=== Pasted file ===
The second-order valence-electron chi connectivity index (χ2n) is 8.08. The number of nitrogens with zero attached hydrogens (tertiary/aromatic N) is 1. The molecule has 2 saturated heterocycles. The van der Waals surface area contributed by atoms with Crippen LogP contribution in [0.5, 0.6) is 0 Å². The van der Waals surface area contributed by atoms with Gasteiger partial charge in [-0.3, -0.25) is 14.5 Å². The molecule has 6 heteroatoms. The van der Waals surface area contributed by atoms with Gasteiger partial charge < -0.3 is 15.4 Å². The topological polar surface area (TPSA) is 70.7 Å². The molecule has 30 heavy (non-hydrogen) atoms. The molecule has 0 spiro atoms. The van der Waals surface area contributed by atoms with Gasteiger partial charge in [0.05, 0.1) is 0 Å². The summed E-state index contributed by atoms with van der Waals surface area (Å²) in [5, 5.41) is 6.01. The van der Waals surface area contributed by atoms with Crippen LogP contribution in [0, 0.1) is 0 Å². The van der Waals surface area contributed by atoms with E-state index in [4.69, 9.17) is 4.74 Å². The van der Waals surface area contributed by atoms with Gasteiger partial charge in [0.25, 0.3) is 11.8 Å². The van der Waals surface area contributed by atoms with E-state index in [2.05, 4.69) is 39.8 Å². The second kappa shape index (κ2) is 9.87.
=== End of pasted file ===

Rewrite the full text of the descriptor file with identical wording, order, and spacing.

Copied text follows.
The second-order valence-electron chi connectivity index (χ2n) is 8.08. The number of nitrogens with zero attached hydrogens (tertiary/aromatic N) is 1. The molecule has 2 saturated heterocycles. The van der Waals surface area contributed by atoms with Crippen LogP contribution in [0.5, 0.6) is 0 Å². The van der Waals surface area contributed by atoms with Gasteiger partial charge in [-0.3, -0.25) is 14.5 Å². The molecule has 6 heteroatoms. The van der Waals surface area contributed by atoms with Gasteiger partial charge < -0.3 is 15.4 Å². The topological polar surface area (TPSA) is 70.7 Å². The molecule has 30 heavy (non-hydrogen) atoms. The molecule has 0 spiro atoms. The van der Waals surface area contributed by atoms with Gasteiger partial charge in [0.05, 0.1) is 0 Å². The summed E-state index contributed by atoms with van der Waals surface area (Å²) in [5, 5.41) is 6.01. The van der Waals surface area contributed by atoms with Crippen LogP contribution in [0, 0.1) is 0 Å². The van der Waals surface area contributed by atoms with E-state index in [4.69, 9.17) is 4.74 Å². The van der Waals surface area contributed by atoms with Gasteiger partial charge in [0.25, 0.3) is 11.8 Å². The van der Waals surface area contributed by atoms with E-state index in [2.05, 4.69) is 39.8 Å². The second kappa shape index (κ2) is 9.87.